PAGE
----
Tuesday, August 20, 2013

Of Hams and Gams

So I've been reading a book (shades of Kitty Packard in Dinner at Eight - no Marie Dressler double takes, please; I can be very literary when the fancy strikes me).

It's a biography of Sarah Bernhardt, by Robert Gottlieb, a nice brisk read that serves as a good once-over-lightly of her remarkable life and career.  The Divine Sarah, by the prodigiously amusing Gold and Fizdale, remains the gold standard of Sarah-stories, but Gottlieb does discuss rather more evenhandedly than some the gamut of Sarah's co-stars (who were numerous) and paramours (even more so).

Here, for example, we have Jean Mounet-Sully, an actor who was a leading player and frequent co-star at the Comédie-Française when Sarah was a rising star and whose career approached hers in length (he was a leading man for 40 years, from 1870 to 1910) if not in worldwide renown (but when it comes to Sarah, whose career even comes close?).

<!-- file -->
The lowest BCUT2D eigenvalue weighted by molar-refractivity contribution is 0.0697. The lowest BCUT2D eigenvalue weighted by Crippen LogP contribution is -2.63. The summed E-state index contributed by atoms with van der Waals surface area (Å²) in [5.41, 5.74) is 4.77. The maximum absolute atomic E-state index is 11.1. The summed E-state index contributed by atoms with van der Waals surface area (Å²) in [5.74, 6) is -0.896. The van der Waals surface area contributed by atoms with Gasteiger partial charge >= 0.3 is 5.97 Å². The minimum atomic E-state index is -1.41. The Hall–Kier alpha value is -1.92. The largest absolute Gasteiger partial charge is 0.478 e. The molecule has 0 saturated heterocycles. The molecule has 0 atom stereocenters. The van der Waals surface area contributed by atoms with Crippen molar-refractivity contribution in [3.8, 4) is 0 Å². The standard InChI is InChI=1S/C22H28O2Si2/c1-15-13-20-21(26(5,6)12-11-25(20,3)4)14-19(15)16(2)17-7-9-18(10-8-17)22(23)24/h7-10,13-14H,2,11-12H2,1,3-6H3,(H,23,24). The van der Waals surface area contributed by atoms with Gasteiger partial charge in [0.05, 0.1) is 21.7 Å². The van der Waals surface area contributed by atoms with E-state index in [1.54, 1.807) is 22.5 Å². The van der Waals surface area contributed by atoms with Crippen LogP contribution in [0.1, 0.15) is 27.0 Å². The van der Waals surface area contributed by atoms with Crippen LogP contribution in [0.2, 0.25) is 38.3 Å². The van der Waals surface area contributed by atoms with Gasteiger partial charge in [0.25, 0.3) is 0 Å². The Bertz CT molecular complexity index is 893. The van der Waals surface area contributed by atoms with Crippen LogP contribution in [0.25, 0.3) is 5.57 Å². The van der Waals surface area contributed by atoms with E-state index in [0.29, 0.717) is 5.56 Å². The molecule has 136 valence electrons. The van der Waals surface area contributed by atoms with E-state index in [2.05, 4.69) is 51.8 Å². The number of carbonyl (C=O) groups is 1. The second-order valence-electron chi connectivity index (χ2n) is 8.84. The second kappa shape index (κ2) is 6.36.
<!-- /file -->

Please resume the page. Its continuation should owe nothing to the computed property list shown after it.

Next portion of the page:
She always did have a thing for men in tights.  I think I see what she saw in  him, which is more than I can say for some of her boyfriends (I mean really - Napoleon III?  Weedy.  Edward VII?  More than a handful.  And let's not even start on Sarah's disatrous husband, the lamentable Greek sensation-to-nobody-but-she Aristide Damala...).

Despite their long friendship (Sarah was a genius at preserving camaraderie when romance was a distant memory), one gets the sense that there may have been a little professional rivalry between the two.  Mounet-Sully was a notable Hamlet - how pleased could he have been when Sarah took to the stage in his trademark black doublet and made an even greater triumph as the doubtful Dane?


  1. I am reminded of a favorite quote, by critic Ivor Brown, about John Gielgud, wearing tights in the role of Romeo: "He has the most meaningless legs imaginable."